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Pastor Everett Vander Horst of the Meadowlands Christian Reformed Church in Ancaster, Ont., where Mr. Bosma lived, says there is a sense of anticipation and apprehension in the community about the upcoming trial. (Peter Power for The Globe and Mail)
Pastor Everett Vander Horst of the Meadowlands Christian Reformed Church in Ancaster, Ont., where Mr. Bosma lived, says there is a sense of anticipation and apprehension in the community about the upcoming trial. (Peter Power for The Globe and Mail)

Tim Bosma murder trial raises uneasy truths for community Add to ...

The killing of Tim Bosma inflicted a wound on his community that has stopped bleeding, but has not healed.

In the coming weeks, two men – a privileged millionaire and his alleged sidekick – will stand trial in the first-degree murder of the young father and husband. The case made national and international headlines: A man puts an ad online to sell his high-end Dodge Ram pickup, joins two men who arrived at his door for a test drive, tells his wife he’ll be right back – and never returns.

The details of Mr. Bosma’s last minutes, how and why he was killed, will be presented by the Crown on Feb. 1 after 1,800 potential jurors are whittled down to 12 in a process that started Monday. It’s unlikely, though, that the revelations will provide much comfort to the community left reeling by Mr. Bosma’s death in May, 2013.

“The feelings here are complicated because I think, on the one hand, there is a sense of sombre anticipation. It’s coming up on three years in May and it’s time for the wheels of justice to begin to roll,” said Rev. Everett Vander Horst of the Meadowlands Christian Reformed Church in Ancaster, Ont., where Mr. Bosma lived. “On the other hand, there is a sense of apprehension about how difficult this is going to be for his wife, Sharlene, and the Bosma family.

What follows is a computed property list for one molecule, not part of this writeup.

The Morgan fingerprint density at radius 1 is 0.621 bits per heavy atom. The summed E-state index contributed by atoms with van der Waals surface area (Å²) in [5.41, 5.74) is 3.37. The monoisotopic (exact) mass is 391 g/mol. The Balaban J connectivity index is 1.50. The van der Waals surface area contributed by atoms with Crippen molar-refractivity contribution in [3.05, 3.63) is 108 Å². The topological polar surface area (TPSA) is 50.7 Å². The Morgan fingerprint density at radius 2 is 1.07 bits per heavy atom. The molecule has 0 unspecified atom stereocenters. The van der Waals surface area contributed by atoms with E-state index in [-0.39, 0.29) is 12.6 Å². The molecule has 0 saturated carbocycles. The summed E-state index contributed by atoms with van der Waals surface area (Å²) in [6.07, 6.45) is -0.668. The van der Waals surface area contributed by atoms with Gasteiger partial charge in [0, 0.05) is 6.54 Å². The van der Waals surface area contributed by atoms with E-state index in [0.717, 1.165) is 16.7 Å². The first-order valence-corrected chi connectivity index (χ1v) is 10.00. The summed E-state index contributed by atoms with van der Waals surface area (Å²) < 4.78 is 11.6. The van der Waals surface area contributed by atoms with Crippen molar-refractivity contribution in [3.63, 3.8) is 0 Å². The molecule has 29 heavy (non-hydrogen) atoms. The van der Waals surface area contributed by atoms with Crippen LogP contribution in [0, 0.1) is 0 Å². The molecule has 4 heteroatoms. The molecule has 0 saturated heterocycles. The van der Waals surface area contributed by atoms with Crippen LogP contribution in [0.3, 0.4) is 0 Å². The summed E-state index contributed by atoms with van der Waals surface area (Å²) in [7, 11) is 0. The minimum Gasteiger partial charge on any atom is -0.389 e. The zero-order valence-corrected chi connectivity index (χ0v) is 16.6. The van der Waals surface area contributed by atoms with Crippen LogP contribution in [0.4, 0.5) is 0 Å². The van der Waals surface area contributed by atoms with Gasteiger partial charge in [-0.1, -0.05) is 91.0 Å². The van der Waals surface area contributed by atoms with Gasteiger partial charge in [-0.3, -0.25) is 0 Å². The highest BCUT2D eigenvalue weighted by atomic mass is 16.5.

“How ugly is this going to be, learning about the monsters who live among us?”

The days after Mr. Bosma went missing were a flurry of hashtags, Facebook posts and thousands of flyers tucked under windshields and slapped on poles. The Bosmas’ garage was a command post for an army of volunteers. The story of the missing 32-year-old went viral across Canada, and police set up special lines to handle hundreds of tips. Key clues trickled in, including Mr. Bosma’s cellphone found in Brantford and descriptions of a suspect from another man selling a truck.

Soon came the arrest of aviation heir Dellen Millard and the discovery of Mr. Bosma’s truck stashed in a trailer in the driveway of Mr. Millard’s mother. But what happened to Tim?

“It was just a truck. It is just a truck. You don’t need him. But I do. And our daughter needs her daddy back,” Sharlene pleaded as six police services worked to find him. “So please, please let him come home.”

Instead, Mr. Bosma’s burned remains were found eight days after he disappeared on a rural property owned by Mr. Millard in Waterloo Region, about 40 minutes away from his home. Since that spring night, there have been more questions than answers, the central one being: Why kill a man for a pickup truck?

“There are lots of strange and bizarre elements in this case,” Canadian crime writer Rob Tripp said.